Azaka Medeh

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Zaka (also known by various names such as: Kouzin, Couzen, Azake, Mazaka, Azaka Medeh, Mede, Papa Zaka, Zaka, Papa Zaca, Cousin Zaca, etc.)[1] is the loa of the harvest in Haitian Vodou mythology.[2] Another way to reference this loa is through the name "Azaka Médé".[3]

The Cousin Zaka or Zaka is the loa of the harvest. This loa wears a red handkerchief.

He is said to have evolved after the Haitian Revolution when enslaved people were able to own land.[2] Depicted as a farmer who loves to eat, he is kind and gentle and he has no alternate sinister (petro) form. He is seen as a protector of peasants and defender of the poor, and is identified with Saint Isadore.[4] He is celebrated and affiliated with Labor Day in Haiti (May 1).[citation needed]

The name Zaka is said to have come from the language of the Indigenous Taino people, in which "zada" meant corn, and "maza" meant maize.[2]

Asaka is the loose female interpretation of him as mother of the earth in the Broadway musical Once on This Island. Asaka is the mother of the earth as she oversees plants and all growing things. This goddess is thought to be the reason for flourishing herbs, more plants to cover the earth, and the never-ending production of these plants. She is thought to have a hand in keeping trees green and productive, for all eternity.[5]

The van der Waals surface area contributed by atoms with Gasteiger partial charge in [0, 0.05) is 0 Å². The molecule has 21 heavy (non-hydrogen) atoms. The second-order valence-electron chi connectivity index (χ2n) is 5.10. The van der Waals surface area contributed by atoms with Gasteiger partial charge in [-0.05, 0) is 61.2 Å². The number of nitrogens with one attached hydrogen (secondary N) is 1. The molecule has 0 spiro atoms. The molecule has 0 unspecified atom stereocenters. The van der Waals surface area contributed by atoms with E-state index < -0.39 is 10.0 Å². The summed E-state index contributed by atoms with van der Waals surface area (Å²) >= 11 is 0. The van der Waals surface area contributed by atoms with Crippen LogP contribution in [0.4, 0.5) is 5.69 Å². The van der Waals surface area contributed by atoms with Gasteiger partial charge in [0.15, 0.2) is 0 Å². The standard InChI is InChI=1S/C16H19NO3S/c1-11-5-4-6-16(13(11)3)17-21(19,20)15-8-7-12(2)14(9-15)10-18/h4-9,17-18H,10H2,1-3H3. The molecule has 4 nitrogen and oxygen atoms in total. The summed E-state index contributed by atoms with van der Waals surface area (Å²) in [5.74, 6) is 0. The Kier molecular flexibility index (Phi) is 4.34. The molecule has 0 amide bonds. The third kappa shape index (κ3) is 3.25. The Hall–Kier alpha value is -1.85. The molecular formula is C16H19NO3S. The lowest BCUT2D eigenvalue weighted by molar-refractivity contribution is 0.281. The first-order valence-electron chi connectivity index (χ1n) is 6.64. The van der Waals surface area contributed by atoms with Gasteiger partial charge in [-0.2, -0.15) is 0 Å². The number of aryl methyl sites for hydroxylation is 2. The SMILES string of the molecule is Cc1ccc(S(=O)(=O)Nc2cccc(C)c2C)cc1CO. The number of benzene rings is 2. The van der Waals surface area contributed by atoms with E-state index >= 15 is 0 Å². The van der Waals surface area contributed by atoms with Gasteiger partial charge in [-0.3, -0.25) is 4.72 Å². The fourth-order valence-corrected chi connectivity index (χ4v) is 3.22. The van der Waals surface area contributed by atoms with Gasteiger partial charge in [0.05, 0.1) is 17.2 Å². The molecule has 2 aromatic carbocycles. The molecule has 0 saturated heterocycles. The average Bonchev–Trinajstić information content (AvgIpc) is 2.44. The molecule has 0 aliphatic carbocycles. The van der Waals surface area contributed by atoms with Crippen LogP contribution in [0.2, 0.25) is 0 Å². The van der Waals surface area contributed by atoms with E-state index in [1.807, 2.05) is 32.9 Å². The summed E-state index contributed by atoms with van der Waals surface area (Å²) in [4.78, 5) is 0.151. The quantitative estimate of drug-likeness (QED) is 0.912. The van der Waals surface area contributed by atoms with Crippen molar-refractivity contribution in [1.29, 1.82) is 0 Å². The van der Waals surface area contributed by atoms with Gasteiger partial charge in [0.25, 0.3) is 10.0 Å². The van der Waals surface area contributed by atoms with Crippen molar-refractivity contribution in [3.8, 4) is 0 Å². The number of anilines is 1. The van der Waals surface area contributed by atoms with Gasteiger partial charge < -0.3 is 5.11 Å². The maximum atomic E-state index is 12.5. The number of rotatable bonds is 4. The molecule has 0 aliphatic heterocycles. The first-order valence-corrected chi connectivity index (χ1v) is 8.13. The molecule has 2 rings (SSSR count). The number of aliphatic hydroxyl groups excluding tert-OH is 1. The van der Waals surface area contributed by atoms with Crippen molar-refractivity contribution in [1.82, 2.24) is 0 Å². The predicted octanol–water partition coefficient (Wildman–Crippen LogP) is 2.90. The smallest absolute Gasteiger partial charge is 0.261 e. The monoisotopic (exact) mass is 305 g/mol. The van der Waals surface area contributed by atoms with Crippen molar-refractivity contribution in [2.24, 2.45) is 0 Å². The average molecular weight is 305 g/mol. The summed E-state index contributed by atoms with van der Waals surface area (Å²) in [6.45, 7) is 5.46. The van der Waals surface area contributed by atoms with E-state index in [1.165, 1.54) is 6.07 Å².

1. ^ Malbrough, Ray T. (2003). Hoodoo Mysteries: Folk Magic, Mysticism & Rituals. Llewellyn Worldwide. ISBN 978-0-7387-0350-3.
  2. ^ a b c Asante, Molefi; Mazama, Ama (2009), "Azaka, The Loa", Encyclopedia of African Religion, Thousand Oaks: SAGE Publications, Inc., pp. 82–83, doi:10.4135/9781412964623, ISBN 9781412936361, retrieved 2023-01-25
  3. ^ Compton, Wayde (2003). "Culture at the crossroads: Voodoo aesthetics and the axis of blackness in literature of the black diaspora". Matatu. 6 (27/28): 481–513, 541. ProQuest 215057427 – via ProQuest.
  4. ^ Pressley-Sanon, Toni (2014). "Haitian (Pre)Occupations: Ideological and Discursive Repetitions: 1915-1934 and 2004 to Present". Caribbean Studies. 42 (2): 115–153. ISSN 0008-6533. JSTOR 24706366.
  5. ^ Nies, Betsy (2014-09-29). "Transatlantic Mermaids: Literary and Cultural Fantasies from Copenhagen to Haiti and the United States". Amaltea. Revista de mitocrítica. 6. doi:10.5209/rev_amal.2014.v6.46527. ISSN 1989-1709.